Cover of Marshall Field’s Fashions of the Hour, Spring 1922. CHM, ICHi-051295
Charged with the art direction of Fashions of the Hour and with increasing traffic to neglected areas of the store, Wilson turned her eye first to the housewares department. She proposed holding cooking classes in the store, rearranging the stock, and even pushing utensil manufacturers to paint implement handles different colors so shoppers could match them to their kitchens. These efforts were so successful that she and her two assistants were soon given free reign over the presentation of merchandise throughout the store. In 1916 Wilson was appointed the first official Christmas tree designer, and she quickly set the precedent for the level of lavish seasonal decorations that would persist at Field’s until it was purchased by Macy’s in 2006.
Christmas tree at the Marshall Field’s Walnut Room, 1966. ST-40002977-0001, Chicago Sun-Times collection, CHM
Wilson’s career did not slow, even after the unexpected death of her husband in 1919. In late 1922 she moved to New York with her four children to serve as the managing editor of Harper’s Bazaar. To the surprise of many, she returned to her position at Field’s a few years later, and immediately began advocating for even more drastic changes to the way merchandise was displayed. Continuously drawing on her artistic background and deep understanding of color theory, Wilson noted in a 1946 interview that during the late 1920s she was the one who “had the idea to bunch associated articles” and that she also “introduced match colors so a customer could have an ensemble of color.” Perhaps her most daring move was taking one of Fraser’s window display mannequins and putting it inside the store underneath a spotlight that many feared would scorch the dress.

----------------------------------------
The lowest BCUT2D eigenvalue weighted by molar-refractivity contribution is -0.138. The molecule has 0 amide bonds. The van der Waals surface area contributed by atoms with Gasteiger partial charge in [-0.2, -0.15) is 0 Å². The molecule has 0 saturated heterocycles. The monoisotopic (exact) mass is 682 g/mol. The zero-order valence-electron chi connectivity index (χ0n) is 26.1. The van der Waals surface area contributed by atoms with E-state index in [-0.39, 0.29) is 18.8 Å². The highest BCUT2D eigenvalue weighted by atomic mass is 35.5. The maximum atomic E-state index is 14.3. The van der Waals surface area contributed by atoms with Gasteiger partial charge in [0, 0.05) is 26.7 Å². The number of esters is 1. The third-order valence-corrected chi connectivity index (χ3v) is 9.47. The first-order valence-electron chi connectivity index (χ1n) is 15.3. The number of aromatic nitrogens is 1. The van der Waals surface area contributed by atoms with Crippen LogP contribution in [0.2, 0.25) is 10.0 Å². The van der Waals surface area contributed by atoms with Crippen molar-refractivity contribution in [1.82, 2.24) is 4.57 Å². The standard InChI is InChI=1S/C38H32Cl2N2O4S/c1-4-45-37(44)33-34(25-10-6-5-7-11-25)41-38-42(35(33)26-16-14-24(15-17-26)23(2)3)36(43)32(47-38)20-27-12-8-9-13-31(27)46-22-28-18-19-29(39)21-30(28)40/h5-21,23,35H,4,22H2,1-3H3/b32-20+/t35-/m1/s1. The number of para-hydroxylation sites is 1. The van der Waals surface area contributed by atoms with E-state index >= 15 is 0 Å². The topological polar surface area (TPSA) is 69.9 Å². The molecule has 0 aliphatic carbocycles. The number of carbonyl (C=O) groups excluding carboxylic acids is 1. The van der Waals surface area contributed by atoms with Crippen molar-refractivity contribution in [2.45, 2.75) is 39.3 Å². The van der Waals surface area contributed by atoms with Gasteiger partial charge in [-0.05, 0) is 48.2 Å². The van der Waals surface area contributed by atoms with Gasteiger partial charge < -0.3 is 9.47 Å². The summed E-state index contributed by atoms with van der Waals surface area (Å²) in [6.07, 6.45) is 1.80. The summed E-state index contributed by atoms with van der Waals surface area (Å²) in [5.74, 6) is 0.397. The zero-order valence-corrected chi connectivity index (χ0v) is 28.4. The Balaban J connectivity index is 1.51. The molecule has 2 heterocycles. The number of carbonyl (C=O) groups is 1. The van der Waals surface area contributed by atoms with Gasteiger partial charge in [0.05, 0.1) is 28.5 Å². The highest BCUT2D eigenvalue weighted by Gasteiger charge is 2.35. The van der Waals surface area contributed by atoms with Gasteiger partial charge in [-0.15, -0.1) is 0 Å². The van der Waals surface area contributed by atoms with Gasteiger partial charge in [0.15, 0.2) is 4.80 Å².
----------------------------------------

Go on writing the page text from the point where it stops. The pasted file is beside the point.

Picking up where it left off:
A Marshall Field’s display for hats circa 1928 featuring Art Deco-inspired sculptures and backdrop. CHM, ICHi-092922, Marshall Field and Company archives. Gift of Federated Department Stores.
The Autumn 1922 edition of Fashions of the Hour was one of the final issues of the magazine that Wilson oversaw before departing for New York and it was dedicated to highlighting the intersections of art and industry. In one article, Robert B. Harshe, the director of the Art Institute of Chicago, noted that “a product is not finished today unless the element of beauty as well as the element of utility is present.” Wilson’s work at Field’s was the embodiment of this philosophy. From catalogs to kitchen implements, she expertly blended form and function to elevate these common commercial goods into artistic objects.
Marshall Field’s Fashions of the Hour, Autumn 1922. Note that the themes for the issue, “art” and “industry,” are subtly illustrated on the two curtains in the image. CHM, ICHi-040590
- View more images of Fashions of the Hour
- See the Federated Department Stores’ records of Marshall Field & Company, c. 1852–2004, at the Abakanowicz Research Center, which is free to visit
- Order Fashions of the Hour prints from the CHM PhotoStore
- Art Deco Chicago: Designing Modern America (Chicago Art Deco Society, 2018)
- Emily Kimbrough, Through Charley’s Door (Harper & Row, 1952)
- Encyclopedia of Chicago, “Field (Marshall) & Co.” (Chicago History Museum, 2005)
- William Leach, Land of Desire: Merchants, Power, and the Rise of a New American Culture (Knopf Doubleday Publishing Group, 2011)
- Lloyd Wendt, Give the Lady What She Wants!: The Story of Marshall Field & Company (And Books, 1979)